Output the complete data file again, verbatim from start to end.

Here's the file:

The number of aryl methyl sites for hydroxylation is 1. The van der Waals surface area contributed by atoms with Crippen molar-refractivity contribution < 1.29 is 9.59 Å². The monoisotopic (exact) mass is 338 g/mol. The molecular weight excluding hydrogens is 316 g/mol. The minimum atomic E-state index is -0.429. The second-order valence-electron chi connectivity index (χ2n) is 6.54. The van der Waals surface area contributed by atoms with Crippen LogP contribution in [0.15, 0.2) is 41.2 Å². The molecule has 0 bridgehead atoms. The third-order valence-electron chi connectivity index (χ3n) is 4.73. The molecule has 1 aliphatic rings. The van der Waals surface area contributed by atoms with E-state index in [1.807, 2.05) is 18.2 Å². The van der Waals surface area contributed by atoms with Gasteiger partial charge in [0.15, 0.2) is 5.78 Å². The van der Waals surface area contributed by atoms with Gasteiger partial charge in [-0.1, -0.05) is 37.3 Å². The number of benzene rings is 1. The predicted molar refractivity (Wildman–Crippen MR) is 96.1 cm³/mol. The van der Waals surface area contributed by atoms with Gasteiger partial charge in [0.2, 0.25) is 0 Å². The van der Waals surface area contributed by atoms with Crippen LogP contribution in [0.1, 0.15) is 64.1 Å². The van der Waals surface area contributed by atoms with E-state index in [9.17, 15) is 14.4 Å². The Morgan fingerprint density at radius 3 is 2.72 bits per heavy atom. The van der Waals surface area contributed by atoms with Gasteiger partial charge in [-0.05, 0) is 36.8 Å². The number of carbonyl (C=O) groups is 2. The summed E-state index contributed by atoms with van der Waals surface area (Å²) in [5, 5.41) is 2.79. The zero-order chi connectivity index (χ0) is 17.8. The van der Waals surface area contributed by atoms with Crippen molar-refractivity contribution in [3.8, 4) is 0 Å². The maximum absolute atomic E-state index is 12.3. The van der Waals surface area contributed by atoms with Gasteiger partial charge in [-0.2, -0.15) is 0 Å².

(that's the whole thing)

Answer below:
The number of aryl methyl sites for hydroxylation is 1. The van der Waals surface area contributed by atoms with Crippen molar-refractivity contribution < 1.29 is 9.59 Å². The monoisotopic (exact) mass is 338 g/mol. The molecular weight excluding hydrogens is 316 g/mol. The minimum atomic E-state index is -0.429. The second-order valence-electron chi connectivity index (χ2n) is 6.54. The van der Waals surface area contributed by atoms with Crippen LogP contribution in [0.15, 0.2) is 41.2 Å². The molecule has 0 bridgehead atoms. The third-order valence-electron chi connectivity index (χ3n) is 4.73. The molecule has 1 aliphatic rings. The van der Waals surface area contributed by atoms with E-state index in [1.807, 2.05) is 18.2 Å². The van der Waals surface area contributed by atoms with Gasteiger partial charge in [0.15, 0.2) is 5.78 Å². The van der Waals surface area contributed by atoms with Gasteiger partial charge in [-0.1, -0.05) is 37.3 Å². The number of benzene rings is 1. The predicted molar refractivity (Wildman–Crippen MR) is 96.1 cm³/mol. The van der Waals surface area contributed by atoms with Gasteiger partial charge in [0.2, 0.25) is 0 Å². The van der Waals surface area contributed by atoms with Crippen LogP contribution in [0.1, 0.15) is 64.1 Å². The van der Waals surface area contributed by atoms with E-state index in [9.17, 15) is 14.4 Å². The Morgan fingerprint density at radius 3 is 2.72 bits per heavy atom. The van der Waals surface area contributed by atoms with Gasteiger partial charge in [-0.05, 0) is 36.8 Å². The number of carbonyl (C=O) groups is 2. The summed E-state index contributed by atoms with van der Waals surface area (Å²) in [5, 5.41) is 2.79. The zero-order chi connectivity index (χ0) is 17.8. The van der Waals surface area contributed by atoms with Crippen molar-refractivity contribution in [3.8, 4) is 0 Å². The maximum absolute atomic E-state index is 12.3. The van der Waals surface area contributed by atoms with Gasteiger partial charge in [-0.2, -0.15) is 0 Å².